...against fictions and other tall tales

Tuesday, 18 December 2012

Behind the deficit: high interest rates and recessions

As a follow-up to my previous article, I thought I would post this chart:

Primary government balance, Source: Statistics Canada

It shows Canada's consolidated government financial balance with and without interest on the debt.  The government's primary budget balance (i.e., current revenue less spending excluding interest on debt) is a good indicator of the magnitude of fiscal policy, declining during downturns and rising when real GDP increases. (Refer to this Statistics Canada table to view the relevant data)

The chart shows a few things.  First, it shows that interest on the debt (and the Bank of Canada's high interest rate policy in the 1980s) was an important contributing factor to the size of the deficit in the 1980s and early 1990s.  Notice how the gap between the two series shrinks as we move towards the 1990s.

Second, it drives home the point that recessions have a significant impact on the size of the government budget deficit by increasing the use of automatic stabilizers (i.e., unemployment benefits and other expenditures) and reducing government tax revenues.  Note that the primary government balance reached a surplus during the late 1980s as a result of the deficit reduction efforts of the federal Tories under Mulroney and of the provinces (see arrow).  The primary government balance only declined again as a result of the recession of the early 1990s.  The end of the recession restored the primary surplus.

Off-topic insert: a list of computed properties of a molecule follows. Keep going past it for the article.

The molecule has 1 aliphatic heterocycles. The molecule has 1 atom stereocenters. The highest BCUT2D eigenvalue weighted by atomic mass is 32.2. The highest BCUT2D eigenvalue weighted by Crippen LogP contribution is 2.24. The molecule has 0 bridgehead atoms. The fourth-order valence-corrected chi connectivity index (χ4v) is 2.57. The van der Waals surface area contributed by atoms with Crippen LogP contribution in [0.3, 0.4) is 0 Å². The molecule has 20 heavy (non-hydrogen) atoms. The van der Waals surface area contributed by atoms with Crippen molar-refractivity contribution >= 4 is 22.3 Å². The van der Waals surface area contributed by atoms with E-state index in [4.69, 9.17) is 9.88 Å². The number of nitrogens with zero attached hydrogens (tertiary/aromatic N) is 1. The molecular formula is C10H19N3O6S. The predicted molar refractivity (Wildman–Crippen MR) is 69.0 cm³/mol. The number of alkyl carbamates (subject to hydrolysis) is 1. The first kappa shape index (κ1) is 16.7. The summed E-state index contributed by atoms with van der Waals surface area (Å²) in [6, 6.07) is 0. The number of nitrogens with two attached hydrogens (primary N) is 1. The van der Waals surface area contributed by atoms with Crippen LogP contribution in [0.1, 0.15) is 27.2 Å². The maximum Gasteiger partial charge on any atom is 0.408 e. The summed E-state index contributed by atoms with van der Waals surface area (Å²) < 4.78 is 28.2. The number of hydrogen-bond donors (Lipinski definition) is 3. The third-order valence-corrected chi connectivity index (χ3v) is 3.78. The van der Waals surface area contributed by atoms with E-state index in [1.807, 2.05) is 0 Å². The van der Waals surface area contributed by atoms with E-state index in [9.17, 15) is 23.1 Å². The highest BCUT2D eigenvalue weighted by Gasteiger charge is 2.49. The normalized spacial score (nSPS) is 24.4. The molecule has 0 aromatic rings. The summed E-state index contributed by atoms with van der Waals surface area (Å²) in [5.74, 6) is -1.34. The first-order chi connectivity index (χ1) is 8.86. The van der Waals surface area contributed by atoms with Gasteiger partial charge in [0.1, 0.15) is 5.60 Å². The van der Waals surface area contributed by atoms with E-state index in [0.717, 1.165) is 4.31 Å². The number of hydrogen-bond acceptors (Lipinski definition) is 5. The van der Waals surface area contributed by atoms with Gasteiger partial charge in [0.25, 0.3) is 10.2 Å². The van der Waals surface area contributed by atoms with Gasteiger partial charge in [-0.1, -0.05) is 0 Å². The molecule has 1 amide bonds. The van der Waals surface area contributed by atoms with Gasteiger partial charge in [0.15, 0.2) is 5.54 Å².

Third, it makes it clear (given the above) that the series of government surpluses that Canada witnessed starting in the mid- to late-90s had their roots in the fiscal policy measures of the 1980s (e.g., tax increases and spending cuts) rather than solely in the cutbacks of the 1990s under the federal Liberals and of the provinces.  This is a point that very few commentators in Canada appreciate.

But the main lesson to take away from the above is that the large budget deficit of the early 1990s was caused by the recession. It was not a consequence of 'out of control' government spending, as most are led to believe.

6 comments:

  1. The Finance folks would probably retort that interest is a critical budgetary item that cannot be segregated from the rest of the fiscal sphere. Regardless, your last point is well taken: wasteful government initiatives have been rare in recent decades.

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  2. !! C'est tres bien pense. Vous devriez prendre:
    The Liquidation of Government Debt, Carmen M. Reinhart, M. Belen Sbrancia, NBER Working Paper No. 16893
    Their work is relevant. Other work by R&S in the IMF should also be reviewed.
    As some of your readers like to say: Stay the Course! Circuit. As always Very Good work.
    Best Holiday wishes to FRB and all its readers and their families. Une Bonne et Joyeuse Nouvelle Annee a FRB.

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  3. @TP: Thanks for the note. Chances are some folks there would probably also take issue with my final point as well. ;)

    @MI: Thanks for the link! I agree it's relevant. Is just me or are these historical empirical analyses some of the most useful papers around these days? They seem to provide lots of insight on ways to address our current predicament. I appreciate the paper's scope. IMO, any study that is able to discuss debt, fiscal policy and inflation from a historical perspective ought to be read carefully. It reminds me of a comment a while back about how a tad more inflation might be beneficial for helping debt reduction. Reinhart's sometimes co-author Ken Rogoff did a good job in trying to start the discussion.